Good points. I walked past an old Benz 300D after swimming. The back half was filthy with exhaust and fume deposits.

    My anecdotal is that the slow transition (still not complete) of the NYC bus fleet from conventional diesel to diesel with more filters or natural gas or diesel/electric hybrids has made an incredible difference in the foul air stench of Manhattan (now you can actually smell the urine and rotting garbage in the summertime, before you couldn't because you were busy choking on the all the idling bus fumes! wink)

    But you don't have to believe just my anecdotal, see here:

    The study found that conventional diesel buses are comparatively fuel efficient, but produce nitrogen oxide pollutants that can contribute to photochemical smog as well as large amounts of fine soot and sulfate particles, which are suspected to contribute to heart disease and lung cancer

    Yeah, we're talking good ole time plain vanilla air  pollution here, smog and soot, the stuff that makes you choke and your eyes smart, not any of that fancy greenhouse gas stuff. When the diesel is idling in traffic, and then when it accelerates up again, it's pretty damn noxious stuff. I believe you can also see this discussed on websites about why urban kids have so much asthma, though there's no definitive answer on that question.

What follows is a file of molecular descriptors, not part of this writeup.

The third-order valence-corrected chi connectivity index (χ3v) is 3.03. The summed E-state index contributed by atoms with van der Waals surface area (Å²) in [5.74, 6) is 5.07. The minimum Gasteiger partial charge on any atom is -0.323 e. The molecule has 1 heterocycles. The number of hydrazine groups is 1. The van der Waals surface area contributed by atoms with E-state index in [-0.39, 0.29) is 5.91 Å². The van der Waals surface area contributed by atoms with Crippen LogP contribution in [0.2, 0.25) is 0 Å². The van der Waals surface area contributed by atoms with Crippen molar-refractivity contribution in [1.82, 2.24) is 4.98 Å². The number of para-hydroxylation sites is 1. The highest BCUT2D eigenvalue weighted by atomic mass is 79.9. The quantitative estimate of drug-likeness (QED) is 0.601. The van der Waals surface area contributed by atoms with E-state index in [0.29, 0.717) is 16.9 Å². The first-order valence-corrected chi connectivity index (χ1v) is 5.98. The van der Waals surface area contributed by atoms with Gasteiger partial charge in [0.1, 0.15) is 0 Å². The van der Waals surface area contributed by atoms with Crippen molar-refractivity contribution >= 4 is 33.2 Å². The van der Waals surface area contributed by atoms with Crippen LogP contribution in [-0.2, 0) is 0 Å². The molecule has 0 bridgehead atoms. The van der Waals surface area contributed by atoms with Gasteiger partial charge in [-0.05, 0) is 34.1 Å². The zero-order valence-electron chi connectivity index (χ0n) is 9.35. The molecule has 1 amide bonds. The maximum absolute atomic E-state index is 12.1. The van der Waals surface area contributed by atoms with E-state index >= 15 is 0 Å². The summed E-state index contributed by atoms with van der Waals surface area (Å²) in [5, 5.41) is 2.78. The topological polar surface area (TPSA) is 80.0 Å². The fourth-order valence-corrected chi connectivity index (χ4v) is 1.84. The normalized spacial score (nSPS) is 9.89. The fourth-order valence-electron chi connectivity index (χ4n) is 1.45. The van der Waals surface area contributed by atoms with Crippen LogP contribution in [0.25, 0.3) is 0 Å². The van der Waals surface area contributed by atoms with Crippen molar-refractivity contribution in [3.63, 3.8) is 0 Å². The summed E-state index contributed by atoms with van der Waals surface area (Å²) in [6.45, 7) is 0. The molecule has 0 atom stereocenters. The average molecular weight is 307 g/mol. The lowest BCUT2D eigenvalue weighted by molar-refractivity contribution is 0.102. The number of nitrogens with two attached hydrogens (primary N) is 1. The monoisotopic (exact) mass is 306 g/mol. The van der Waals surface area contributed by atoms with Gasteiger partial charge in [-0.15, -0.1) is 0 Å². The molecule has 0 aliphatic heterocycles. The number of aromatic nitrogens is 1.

W.H.O. Declares Diesel Fumes Cause Lung Cancer
    By DONALD G. McNEIL Jr., New York Times, June 12, 2012

    Diesel fumes cause lung cancer, the World Health Organization declared Tuesday, and experts said they were more carcinogenic than secondhand cigarette smoke.

    The W.H.O. decision, the first to elevate diesel to the “known carcinogen” level, may eventually affect some American workers who are heavily exposed to exhaust. It is particularly relevant to poor countries, where trucks, generators, and farm and factory machinery routinely belch clouds of sooty smoke and fill the air with sulfurous particulates.

    The United States and other wealthy nations have less of a problem because they require modern diesel engines to burn much cleaner than they did even a decade ago. Most industries, like mining, already have limits on the amount of diesel fumes to which workers may be exposed.

    The medical director of the American Cancer Society praised the ruling by the W.H.O.’s International Agency for Research on Cancer, saying his group “has for a long time had concerns about diesel.”

    The cancer society is likely to come to the same conclusion the next time its scientific committee meets, said the director, Dr. Otis W. Brawley.

    “I don’t think it’s bad to have a diesel car,” Dr. Brawley added. “I don’t think it’s good to breathe its exhaust. I’m not concerned about people who walk past a diesel vehicle, I’m a little concerned about people like toll collectors, and I’m very concerned about people like miners, who work where exhaust is concentrated.” [....]